Joe Biden has been consistently supportive of India even when criticizing it while Bernie Sanders has been consistently critical and occasionally prejudiced

Former US Vice-President Joe Biden had voted, as a senator, to approve the 2008 nuclear deal that fundamentally altered relations between the Washington and New Delhi. Senator Bernie Sanders, his rival for the Democratic presidential nomination in a two-man race now, had voted against it.

Biden has been consistently supportive of India even when criticizing it, and Sanders has been consistently critical and occasionally prejudiced.

In October 2008, the two men, both members of the US senate, vote diametrically opposite on a legislation to approve an agreement that is now seen as a turning point in ties between the United States and India, the US-India Civil Nuclear Agreement. The legislation to ratify the deal was called the United States-India Nuclear Cooperation Approval and Non-Proliferation Enhancement Act.

The House of Representatives endorsed in on September 27 with 298 votes in favour of it while 117 members voted against it. In the Senate on October 1, the deal got 86 votes in favour and 13 against. President George W Bush signed it into law a week later.

Biden voted in support of the deal and Sanders voted against it. Biden, in fact, played a larger role in the passage of the bill as chairman of the Senate Foreign Relations Committee. “Ten years ago,” Biden said in 2015, as vice-president, at an event commemorating 10 years of the conceptualization of the agreement, “I had the honour of -- because of my position as chairman of the Committee -- of leading the US Senate in an effort to ratify the US-India civilian nuclear agreement, and it helped, in my view, to remove the single largest irritant between two of the world’s greatest democracies.”

Biden’s support for India was evident even in his criticism of Indian nuclear tests in 1998. Describing the tests as a “grave miscalculation”, Biden had said at a senate hearing that “India is not a rogue state. It is not a Libya, a North Korea, or an Iraq. It is the world’s largest democracy and it is a country with which we share much in common”.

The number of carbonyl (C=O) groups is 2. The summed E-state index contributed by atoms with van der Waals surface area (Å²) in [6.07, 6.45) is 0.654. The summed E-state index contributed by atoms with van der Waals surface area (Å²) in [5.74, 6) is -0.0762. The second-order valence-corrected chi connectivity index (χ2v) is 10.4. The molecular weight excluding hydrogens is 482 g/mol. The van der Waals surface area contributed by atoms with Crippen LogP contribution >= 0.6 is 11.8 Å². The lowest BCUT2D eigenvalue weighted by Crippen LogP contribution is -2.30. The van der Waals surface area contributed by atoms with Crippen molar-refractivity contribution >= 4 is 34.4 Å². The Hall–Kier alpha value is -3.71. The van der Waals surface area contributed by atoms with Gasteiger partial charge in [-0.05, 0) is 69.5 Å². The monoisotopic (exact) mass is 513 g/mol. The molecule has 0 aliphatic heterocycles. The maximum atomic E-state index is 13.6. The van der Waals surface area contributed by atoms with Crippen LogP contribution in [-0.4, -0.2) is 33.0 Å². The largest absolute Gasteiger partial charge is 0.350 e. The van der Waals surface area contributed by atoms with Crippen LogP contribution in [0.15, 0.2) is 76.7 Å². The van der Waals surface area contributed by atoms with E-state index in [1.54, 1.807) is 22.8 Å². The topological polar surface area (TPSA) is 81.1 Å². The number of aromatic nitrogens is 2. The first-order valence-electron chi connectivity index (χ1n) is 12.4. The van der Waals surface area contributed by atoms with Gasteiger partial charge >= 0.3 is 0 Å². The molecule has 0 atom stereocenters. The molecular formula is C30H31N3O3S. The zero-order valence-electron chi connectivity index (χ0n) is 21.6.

Biden’s portfolio of support for India is capped by a highly successful visit to India as vice president in 2013, accompanied by the second lady Jill Biden. Before setting off, he posted an aspirational target of $500 billion for bilateral trade between the two countries, nearly the same as the value of trade between the US and its largest trading partner China. And, while in India, he first talked about the Bidens of India, a family line started there by a “great-great-great grandfather” who went to India as an army officer with the East India Company and married an Indian woman and settled down there.

Sanders, on the other hand, has built himself a bulging portfolio of remarks and observations so critical of India he has seemed prejudiced, as presaged by his vote against the nuclear deal.

In August, he called for the lifting of restrictions in Kashmir and for the US to back a UN-driven resolution of India-Pakistan dispute, in a stark departure from stated US policy, endorsed by both Democratic and Republican administrations, that India and Pakistan should resolve their differences bilaterally.

Sanders sided with Pakistan on this in an unmistakably partisan move, and looked complicit in Prime Minister Imran Khan’s campaign launched around then calling for intervention by the UN, or any third party, abandoning Pakistan’s commitment to resolve the dispute bilaterally under the Shimla Agreement.

A few weeks ago, the senator slammed President Donald Trump for dismissing protests against the controversial Citizenship Amendment Act as an internal matter of India during his visit and then criticized the defence deal signed by the two countries at the time, saying they should be working together, instead, to combat climate change, as if they were a binary choice.